St Louis Paperweights

Based at the on the easternmost extremities of France, near the Swiss and German borders, the Verrerie Royale de Saint Louis was founded in 1767, under the auspices of King Louis XV. Having initially produced mirror and window glass, in common with other contemporary manufactories in the area, the company began to concentrate on the creation of finer materials throughout the latter part of the 18th century, to a point in the 1820’s when they had perfected the art of high quality crystal glass. To reflect this new-found skill, the name was changed to Compagnie des Cristalleries de Saint Louis in 1829.


The production of Saint Louis paperweights purportedly began in the 1820’s, but there are only three different dates which are generally found on the 19th century examples that now find their way to market – 1845, 1848 and 1849.
The majority of St Louis pieces – unsurprisingly - featured the ‘house style’ which affected the appearance of a cushion-like background. It was on to these carpet grounds that the featured content – be it lampwork flowers, fruits or other decorative pieces – would be artfully displayed. These ‘cushions’ would often take the form of intricate interwoven canes, similar to the white latticino technique which was also used by Clichy. Another Saint Louis identifier is that millefiori or lampwork flowers would generally appear with a profusion of green leaves set alongside them.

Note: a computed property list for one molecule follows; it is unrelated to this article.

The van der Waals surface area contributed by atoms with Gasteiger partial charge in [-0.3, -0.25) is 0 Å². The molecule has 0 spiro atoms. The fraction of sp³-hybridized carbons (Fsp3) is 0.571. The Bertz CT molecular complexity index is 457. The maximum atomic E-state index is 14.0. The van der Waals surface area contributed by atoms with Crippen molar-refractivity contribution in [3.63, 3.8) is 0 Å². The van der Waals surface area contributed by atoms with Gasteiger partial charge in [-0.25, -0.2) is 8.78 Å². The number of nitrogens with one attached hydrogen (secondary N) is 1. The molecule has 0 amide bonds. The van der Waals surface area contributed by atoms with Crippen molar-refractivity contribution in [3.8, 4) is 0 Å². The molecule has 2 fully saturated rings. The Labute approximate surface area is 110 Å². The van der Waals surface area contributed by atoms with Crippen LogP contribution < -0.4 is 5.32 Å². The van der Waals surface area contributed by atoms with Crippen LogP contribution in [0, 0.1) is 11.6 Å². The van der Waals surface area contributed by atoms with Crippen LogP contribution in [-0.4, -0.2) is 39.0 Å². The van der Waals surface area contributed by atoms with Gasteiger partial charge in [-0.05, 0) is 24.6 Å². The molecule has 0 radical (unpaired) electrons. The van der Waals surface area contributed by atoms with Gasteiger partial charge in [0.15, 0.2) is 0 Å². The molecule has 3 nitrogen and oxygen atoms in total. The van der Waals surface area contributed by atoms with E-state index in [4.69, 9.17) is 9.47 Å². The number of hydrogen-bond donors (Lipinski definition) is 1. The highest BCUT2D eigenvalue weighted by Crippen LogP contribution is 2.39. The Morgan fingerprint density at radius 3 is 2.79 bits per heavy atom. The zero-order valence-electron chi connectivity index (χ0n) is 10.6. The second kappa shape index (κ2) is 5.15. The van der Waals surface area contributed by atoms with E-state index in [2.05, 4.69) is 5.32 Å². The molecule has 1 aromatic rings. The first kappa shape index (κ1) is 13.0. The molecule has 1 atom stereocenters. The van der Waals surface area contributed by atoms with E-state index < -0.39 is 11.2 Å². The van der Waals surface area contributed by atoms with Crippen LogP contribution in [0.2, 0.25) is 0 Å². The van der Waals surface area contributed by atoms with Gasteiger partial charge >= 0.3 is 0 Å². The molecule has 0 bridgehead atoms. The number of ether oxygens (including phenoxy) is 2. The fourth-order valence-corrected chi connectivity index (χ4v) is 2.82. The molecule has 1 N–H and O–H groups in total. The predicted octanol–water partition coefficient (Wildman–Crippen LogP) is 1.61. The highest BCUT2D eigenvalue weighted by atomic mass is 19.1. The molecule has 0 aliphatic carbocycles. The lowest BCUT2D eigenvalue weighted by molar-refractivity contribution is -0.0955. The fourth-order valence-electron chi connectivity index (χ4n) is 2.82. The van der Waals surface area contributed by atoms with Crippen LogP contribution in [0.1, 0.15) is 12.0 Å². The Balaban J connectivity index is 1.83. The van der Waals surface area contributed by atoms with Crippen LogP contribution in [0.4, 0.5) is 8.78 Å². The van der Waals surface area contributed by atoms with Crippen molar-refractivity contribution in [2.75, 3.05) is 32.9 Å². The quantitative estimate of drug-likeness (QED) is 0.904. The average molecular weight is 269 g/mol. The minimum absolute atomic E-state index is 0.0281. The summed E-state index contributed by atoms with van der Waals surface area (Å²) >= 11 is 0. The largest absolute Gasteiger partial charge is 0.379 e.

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n addition to their range of conventional pieces, the St Louis works produced distinctive egg-shaped paperweights, which were known as ‘hand-coolers’, and also made deliberate efforts to distinguish their outturn from the work of Clichy, in particular, by tending towards a paler, less strident colour-palette in the hope that this would set their pieces apart from those of their competitor (which were renowned for the intensity of their colours).
The initial period of paperweight production came to an end around 1867, and there was then a hiatus or some 75 years until the demands of collectors prompted a reintroduction of the craft in the early 1950’s. Pandering to the requirements of their new-found customer base, St Louis paperweights from this point onwards tended to be produced as strictly limited editions, ensuring the desirability of the pieces.

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